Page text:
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Hamantaschen Question

lukfam Feb 12, 2012 12:33 AM

I am starting to think about what to fill my hamantaschens with. Would a peanut butter mixture, such as dark chocolate dreams, made by Peanut Butter & Co. a) hold up during baking and b) look esthetically pleasing once baked? I am concerned that it might liquify and just create a mess. I usually use chocolate chips but I thought it might be interesting to make a creamier filling.


  1. a
    AdinaA Mar 5, 2012 10:32 AM

    Yiddish language cooking video shows how to make hamentaschen


    I woulda thunk Yiddish-speakers were born knowing how to make hamentaschen

    3 Replies
    1. re: AdinaA
      koshergourmetmart Mar 5, 2012 12:19 PM

      we made 12 varieties this year.
      vanilla with solo apricot, vanilla with solo strawberry, vanilla with homemade lemon curd (it did leak out-got recipe from martha stewart) , vanilla with chocolate chip cheesecake (mix cream cheese with sugar and add mini chocolate chips), vanilla with new Philadelphia milk chocolate cream cheese, vanilla with solo prune and then all flavors with chocolate dough (from Paula Shoyer's kosher baker cookbook)!

      i do a cheesecake filling-mix cream cheese with sugar and add mini chocolate chips. I used

      1. re: koshergourmetmart
        rockycat Mar 5, 2012 05:07 PM

        How did the Philly chocolate filling work out? I got a great coupon for it, but I don't think I can stand to bake anymore. And I love the chocolate chip cheesecake idea. That sounds delicious.

        1. re: rockycat
          koshergourmetmart Mar 6, 2012 05:30 AM

          the milk philly chocolate filling turned out great. And as a bonus I got to eat the leftovers out of the container. Highly recommend!

    2. s
      sharonfl Feb 13, 2012 06:23 AM

      I'm a bit of a traditionalist when it comes to fillings, but Israeli chocolate spread might hold up.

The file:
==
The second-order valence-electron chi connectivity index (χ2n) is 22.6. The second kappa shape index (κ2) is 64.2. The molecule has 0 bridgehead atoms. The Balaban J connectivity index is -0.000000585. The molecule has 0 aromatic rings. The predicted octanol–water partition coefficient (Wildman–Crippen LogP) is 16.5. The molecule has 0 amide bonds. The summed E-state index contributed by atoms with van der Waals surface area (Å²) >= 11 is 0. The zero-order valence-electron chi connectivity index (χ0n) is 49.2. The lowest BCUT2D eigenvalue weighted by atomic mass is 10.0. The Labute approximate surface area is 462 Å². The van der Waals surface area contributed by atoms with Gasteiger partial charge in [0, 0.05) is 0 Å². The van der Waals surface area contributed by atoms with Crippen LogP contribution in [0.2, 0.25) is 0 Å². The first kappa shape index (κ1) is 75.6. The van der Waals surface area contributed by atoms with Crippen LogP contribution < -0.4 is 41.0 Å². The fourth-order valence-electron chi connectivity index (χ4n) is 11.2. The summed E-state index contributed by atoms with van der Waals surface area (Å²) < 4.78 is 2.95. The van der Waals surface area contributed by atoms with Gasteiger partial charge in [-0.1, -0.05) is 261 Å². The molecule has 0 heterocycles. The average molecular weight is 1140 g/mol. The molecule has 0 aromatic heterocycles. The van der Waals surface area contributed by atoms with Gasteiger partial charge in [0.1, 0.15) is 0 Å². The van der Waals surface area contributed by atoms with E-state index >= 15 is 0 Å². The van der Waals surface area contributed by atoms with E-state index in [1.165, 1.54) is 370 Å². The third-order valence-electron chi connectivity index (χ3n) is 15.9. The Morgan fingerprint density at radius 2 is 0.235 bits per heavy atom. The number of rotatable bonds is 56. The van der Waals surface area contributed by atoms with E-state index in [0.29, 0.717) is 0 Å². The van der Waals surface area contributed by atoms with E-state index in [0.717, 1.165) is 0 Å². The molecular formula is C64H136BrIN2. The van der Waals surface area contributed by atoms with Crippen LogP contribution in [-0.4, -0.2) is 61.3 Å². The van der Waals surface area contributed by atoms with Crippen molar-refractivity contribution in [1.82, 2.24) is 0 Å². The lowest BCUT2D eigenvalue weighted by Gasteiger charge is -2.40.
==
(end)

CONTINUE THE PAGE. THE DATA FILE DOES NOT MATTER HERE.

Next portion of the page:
8 Replies
      1. re: sharonfl
        rockycat Feb 13, 2012 06:41 AM

        It does - I've used it in the past and it works just fine. I must be an oddball, though. As much as I love all things chocolate, I've never really cared for chocolate-filled hamantaschen. For some reason, I really prefer fruit flavors, even if they're not traditional.

        My favorite non-traditional fillings are lime curd and date spread. This year I'll be trying out pomegranate curd, but I don't think I'll be sending those to the retirement home.

        1. re: rockycat
          DeisCane Feb 13, 2012 07:29 AM

          Relatedly, Nutella has worked well for us in the past.

          1. re: DeisCane
            milklady Feb 13, 2012 11:09 AM

            I definitely use nutella and they are very well received. I do lemon curd, but it is thin and likes to leak out.

          2. re: rockycat
            cheesecake17 Feb 13, 2012 09:27 AM

            pomegranate curd sounds delicious. is it something you make yourself?

            1. re: cheesecake17
              rockycat Feb 13, 2012 10:42 AM

              I haven't tried it yet, but I will be shortly.


              1. re: rockycat
                cheesecake17 Feb 15, 2012 10:49 AM

                looks fab
                unfortunately, no baking for me this yea
                but pls tell how it turns out